A restraining order can be a useful tool during a divorce, but before you ask your Las Vegas divorce lawyer to put one in place for you, it’s a good idea to learn about the different types and their uses. It’s also a good idea to consider the impact a divorce is likely to have on people who may be indirectly involved, like your children.
If you are considering asking your Las Vegas divorce lawyer to petition the court for an order of protection to keep you safe, consider some of the details below.
- Have you ever felt that you or your child(ren) were in immediate physical danger from your spouse? If the answer is no, a restraining order may not be necessary. If the answer is yes, then you may want to consider a restraining order as well as limited visitation for the children.
- Are you afraid or are you angry? Some spouses act on their emotions. They might file a restraining order out of anger, rather than out of true fear. Some think that this document automatically makes them look like the “good guy” in the eyes of the court, but if there isn’t any reason for the order, it could make you look irrational instead.
- Are you thinking about the children? If you are trying to keep your children safe, that’s one thing. If you are trying to hurt your spouse by making him or her look bad in the eyes of the children and/or keep him or her away from the children, the only people you are really hurting is the children themselves.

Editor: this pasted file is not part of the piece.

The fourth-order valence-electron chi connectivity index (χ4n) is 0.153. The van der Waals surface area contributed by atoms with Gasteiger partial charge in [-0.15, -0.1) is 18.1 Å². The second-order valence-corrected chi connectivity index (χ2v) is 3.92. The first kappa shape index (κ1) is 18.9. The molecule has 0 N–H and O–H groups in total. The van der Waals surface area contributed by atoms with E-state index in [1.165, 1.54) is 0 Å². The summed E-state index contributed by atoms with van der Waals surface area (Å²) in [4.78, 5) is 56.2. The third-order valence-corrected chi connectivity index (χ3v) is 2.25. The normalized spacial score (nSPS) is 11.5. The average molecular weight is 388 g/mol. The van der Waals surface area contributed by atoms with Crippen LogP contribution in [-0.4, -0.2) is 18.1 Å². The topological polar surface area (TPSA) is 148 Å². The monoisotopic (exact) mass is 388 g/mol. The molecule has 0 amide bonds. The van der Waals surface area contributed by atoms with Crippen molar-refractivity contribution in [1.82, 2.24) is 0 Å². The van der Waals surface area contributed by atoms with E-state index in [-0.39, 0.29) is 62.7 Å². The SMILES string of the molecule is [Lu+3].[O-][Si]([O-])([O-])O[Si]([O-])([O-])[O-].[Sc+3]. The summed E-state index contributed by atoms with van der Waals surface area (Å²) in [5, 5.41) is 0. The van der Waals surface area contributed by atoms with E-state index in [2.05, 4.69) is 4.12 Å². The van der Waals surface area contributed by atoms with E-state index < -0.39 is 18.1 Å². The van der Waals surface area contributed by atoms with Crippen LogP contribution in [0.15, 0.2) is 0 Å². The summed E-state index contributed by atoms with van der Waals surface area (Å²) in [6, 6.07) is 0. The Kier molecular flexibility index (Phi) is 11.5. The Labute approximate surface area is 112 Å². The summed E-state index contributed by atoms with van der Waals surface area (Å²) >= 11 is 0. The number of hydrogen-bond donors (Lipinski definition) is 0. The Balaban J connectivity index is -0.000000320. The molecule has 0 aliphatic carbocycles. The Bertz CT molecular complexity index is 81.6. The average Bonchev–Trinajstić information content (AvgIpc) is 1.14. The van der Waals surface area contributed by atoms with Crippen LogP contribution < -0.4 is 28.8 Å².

A restraining order is one piece of paper. It won’t physically keep you from being harmed, but it does create a paper trail for the courts to observe. If there is a history of abuse, it’s a good idea to let your Las Vegas divorce lawyer know about it, and to take legal action to try to keep you safe. If there isn’t a history of abuse or any real fear of future abuse from your spouse, then a restraining order is not only unnecessary, but can be emotionally damaging to all parties involved.
Some states automatically file a restraining order or order of protection of some sort when the parties file for divorce. In some cases, these are put in place for physical protection, while others offer a means of financial protection. The order will be honored in Las Vegas, provided a few conditions are met. It should serve to protect the plaintiff from physical or sexual harm as well as any type of contact. The order must have been put in place by a judge who has jurisdiction over the case. The defendant must have had an opportunity to have his or her side heard, regardless of whether or not they used that opportunity. You may ask your Las Vegas attorney to help you have the order modified in the court it originated in, but it cannot be modified in a Las Vegas court if it did not originate there.